Code for Teachers: What do you want to learn to build?

A conversation with Dan Anderson(@dandersod) this morning has pushed me to revisit a coding for teachers concept that I’ve nudged forward before, but haven’t made happen to my liking yet. There’s an amazing variety of coding materials and tutorials out there, but few that I’ve seen take the approach of helping teachers build immediately useful tools to improve their workflow.

 To be done right, this must acknowledge the fact that this valid sentiment is out there:

@cheesemonkeysf: @dandersod @emwdx @dcox21 But are you prepared for… the “coding-impaired”?

As any person that has dabbled in programming knows, there’s always a non-trivial period of frustration and bug hunting that comes with writing code. This discomfort is a part of learning any new skill, of course. It’s also easy to say that you aren’t a code person, just as someone can say that he or she isn’t a math person. What pushes us (and our students) through this label to learn anyway?

  • Minimal hand-waving about how it ‘just works’
  • Experiences that demonstrate the power of a growth mindset
  • Concrete ideas first, abstraction later
  • Building the need for better tools
  • Maybe the most important: having the right people at your side

I want to work to make this happen. Consider this a pile of rocks marking the beginning of that trail.
How do we start? I see this as an opportunity to use computational thinking as a way to improve what we do in the classroom. This project should be built on improving workflow, with the design constraint that it needs to be accessible and as useful as possible. I also want to use a range of languages and structures – block programming, spreadsheet, Automator, everything is fair game.

I want to first crowdsource a list of tools that would be useful to learn to build. Let’s not limit ourselves to things that are easy at this point – let’s see what the community wants first. I’ve posted a document here:

What Do You Want To Learn To Build?

Go there and share your ideas. I don’t want to wait any longer to start talking about what this could be.

    1 thought on “Code for Teachers: What do you want to learn to build?

    1. This is funny, I was reading your post and my husband looked over my shoulder and said “Is that your blog?” – this is something I would say!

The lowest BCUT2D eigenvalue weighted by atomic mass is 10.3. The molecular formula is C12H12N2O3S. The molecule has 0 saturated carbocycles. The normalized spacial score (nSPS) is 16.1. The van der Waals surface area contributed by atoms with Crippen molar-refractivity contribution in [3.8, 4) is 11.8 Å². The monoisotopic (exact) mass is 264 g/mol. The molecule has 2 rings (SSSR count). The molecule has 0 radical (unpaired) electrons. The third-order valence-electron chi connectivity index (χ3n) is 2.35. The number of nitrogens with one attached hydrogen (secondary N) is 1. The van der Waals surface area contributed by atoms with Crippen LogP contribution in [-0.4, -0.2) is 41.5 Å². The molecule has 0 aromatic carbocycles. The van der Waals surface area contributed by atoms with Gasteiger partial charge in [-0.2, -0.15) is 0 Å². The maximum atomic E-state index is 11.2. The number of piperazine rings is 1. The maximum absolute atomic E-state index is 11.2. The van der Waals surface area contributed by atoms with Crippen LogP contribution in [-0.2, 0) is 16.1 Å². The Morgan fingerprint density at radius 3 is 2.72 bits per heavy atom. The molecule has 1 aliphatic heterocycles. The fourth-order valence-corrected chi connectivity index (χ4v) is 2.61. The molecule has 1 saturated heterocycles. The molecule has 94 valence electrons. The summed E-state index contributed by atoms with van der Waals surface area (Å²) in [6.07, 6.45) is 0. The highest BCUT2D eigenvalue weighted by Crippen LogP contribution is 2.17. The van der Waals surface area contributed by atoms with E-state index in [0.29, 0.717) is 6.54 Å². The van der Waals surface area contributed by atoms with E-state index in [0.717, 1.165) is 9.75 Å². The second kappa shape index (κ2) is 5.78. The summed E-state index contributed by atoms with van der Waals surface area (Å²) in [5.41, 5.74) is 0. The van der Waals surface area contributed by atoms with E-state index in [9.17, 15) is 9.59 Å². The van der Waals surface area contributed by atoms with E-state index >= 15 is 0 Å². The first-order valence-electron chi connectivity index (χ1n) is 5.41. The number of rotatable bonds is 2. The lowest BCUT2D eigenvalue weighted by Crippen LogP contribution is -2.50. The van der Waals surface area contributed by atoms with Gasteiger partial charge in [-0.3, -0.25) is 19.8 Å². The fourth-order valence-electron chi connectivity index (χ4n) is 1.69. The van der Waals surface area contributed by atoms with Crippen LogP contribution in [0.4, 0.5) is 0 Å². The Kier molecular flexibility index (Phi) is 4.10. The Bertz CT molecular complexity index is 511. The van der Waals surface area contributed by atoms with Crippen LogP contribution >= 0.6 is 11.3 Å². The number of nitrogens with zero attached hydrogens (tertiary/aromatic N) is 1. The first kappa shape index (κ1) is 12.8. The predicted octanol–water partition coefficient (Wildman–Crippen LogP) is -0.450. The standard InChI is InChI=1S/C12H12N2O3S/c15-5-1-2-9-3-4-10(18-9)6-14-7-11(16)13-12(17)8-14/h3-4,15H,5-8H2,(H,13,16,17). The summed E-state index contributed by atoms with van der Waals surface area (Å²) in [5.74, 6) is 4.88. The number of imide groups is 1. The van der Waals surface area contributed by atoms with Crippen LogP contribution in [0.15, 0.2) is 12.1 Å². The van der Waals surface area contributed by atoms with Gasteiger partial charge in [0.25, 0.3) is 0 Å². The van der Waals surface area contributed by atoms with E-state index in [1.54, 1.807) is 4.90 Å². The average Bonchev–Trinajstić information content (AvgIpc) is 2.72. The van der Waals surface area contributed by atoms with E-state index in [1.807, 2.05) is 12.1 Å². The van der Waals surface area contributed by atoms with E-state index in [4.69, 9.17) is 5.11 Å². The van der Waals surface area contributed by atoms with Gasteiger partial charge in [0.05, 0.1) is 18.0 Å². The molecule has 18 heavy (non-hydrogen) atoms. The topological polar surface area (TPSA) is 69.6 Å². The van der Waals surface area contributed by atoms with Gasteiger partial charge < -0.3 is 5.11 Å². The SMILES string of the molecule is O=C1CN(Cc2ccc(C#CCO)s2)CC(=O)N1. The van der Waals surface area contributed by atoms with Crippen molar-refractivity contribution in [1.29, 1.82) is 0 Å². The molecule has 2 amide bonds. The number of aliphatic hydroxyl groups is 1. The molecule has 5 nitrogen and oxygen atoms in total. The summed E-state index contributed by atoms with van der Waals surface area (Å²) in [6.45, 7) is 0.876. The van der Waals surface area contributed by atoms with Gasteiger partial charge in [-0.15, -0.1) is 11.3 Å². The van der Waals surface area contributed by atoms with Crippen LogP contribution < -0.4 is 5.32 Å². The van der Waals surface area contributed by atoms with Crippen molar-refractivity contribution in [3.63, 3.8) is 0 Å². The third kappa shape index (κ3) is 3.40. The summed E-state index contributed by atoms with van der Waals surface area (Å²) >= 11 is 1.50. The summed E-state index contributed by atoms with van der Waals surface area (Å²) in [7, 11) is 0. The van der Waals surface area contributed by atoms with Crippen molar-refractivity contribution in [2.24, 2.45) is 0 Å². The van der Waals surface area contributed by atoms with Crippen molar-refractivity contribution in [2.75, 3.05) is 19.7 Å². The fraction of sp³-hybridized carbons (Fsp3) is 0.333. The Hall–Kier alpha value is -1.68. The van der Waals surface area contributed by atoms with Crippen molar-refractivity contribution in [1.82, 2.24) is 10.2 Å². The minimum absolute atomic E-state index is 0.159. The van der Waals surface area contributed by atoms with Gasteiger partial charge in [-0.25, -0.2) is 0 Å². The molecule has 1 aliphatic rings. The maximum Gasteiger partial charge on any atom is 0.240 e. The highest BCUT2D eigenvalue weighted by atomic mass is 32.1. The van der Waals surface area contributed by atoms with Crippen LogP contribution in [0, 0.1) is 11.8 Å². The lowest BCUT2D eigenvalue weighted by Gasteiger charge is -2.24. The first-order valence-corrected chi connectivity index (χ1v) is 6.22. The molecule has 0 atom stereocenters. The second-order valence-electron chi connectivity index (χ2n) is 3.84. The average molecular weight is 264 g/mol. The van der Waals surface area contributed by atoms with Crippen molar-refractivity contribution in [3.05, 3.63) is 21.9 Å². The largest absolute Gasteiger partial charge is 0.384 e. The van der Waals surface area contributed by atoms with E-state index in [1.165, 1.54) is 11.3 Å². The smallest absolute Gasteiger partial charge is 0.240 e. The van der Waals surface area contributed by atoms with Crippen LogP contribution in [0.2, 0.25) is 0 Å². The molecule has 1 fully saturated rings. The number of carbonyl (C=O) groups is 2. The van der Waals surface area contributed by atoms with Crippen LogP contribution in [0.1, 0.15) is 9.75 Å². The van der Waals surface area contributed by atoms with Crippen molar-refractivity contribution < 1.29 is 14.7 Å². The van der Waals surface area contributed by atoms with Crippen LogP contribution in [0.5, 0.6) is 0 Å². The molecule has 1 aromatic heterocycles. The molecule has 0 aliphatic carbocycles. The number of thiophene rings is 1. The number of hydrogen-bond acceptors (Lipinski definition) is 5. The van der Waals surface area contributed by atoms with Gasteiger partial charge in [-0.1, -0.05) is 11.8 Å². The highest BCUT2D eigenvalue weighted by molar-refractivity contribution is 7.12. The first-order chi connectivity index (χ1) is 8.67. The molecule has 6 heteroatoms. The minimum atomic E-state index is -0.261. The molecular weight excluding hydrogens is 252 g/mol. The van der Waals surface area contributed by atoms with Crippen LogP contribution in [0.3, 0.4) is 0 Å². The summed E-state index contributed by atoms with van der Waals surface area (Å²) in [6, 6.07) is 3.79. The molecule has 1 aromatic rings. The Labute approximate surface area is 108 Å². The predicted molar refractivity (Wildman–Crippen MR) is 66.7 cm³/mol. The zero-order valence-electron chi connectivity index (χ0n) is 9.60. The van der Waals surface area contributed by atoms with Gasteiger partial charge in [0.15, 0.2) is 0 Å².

This is so timely as we’ve been having these exact conversations in my district. I was talking with a couple of our tech trainers about an online “coding for teachers” class, what it would look like and what it would cover. I’m working on a course proposal that we’ll try to offer in the fall.

      Just today a teacher was asking me if he could write code to do a roller coaster simulation for his physics class. I started to think about the problem and brainstorm with him, and then the more I thought about it, the question isn’t really about a roller coaster or any specific application. The questions he needs to ask are:

      What are my variables and how do they behave? Some variables will be fixed at the beginning. Some will change with each iteration.
      What’s your mathematical model for that change? What’s the algorithm?
      How do you want the output displayed and organized?
      How are you going to validate that your model is a good one? Does it match your real world situation? What are your testing conditions (domain and range)?

      Also questions like can you simplify this model down to its bare bones for your simulation? What does that look like?

      So I wondered, can you teach general CS topics like variables, conditionals, loops, and functions – consider situations that you can model really simply and turn them into lessons you can do with your students. Build your repertoire from there.

      I think that’s the approach we’re going to take with this class. It’s hard, isn’t it? You need a reason to learn it.

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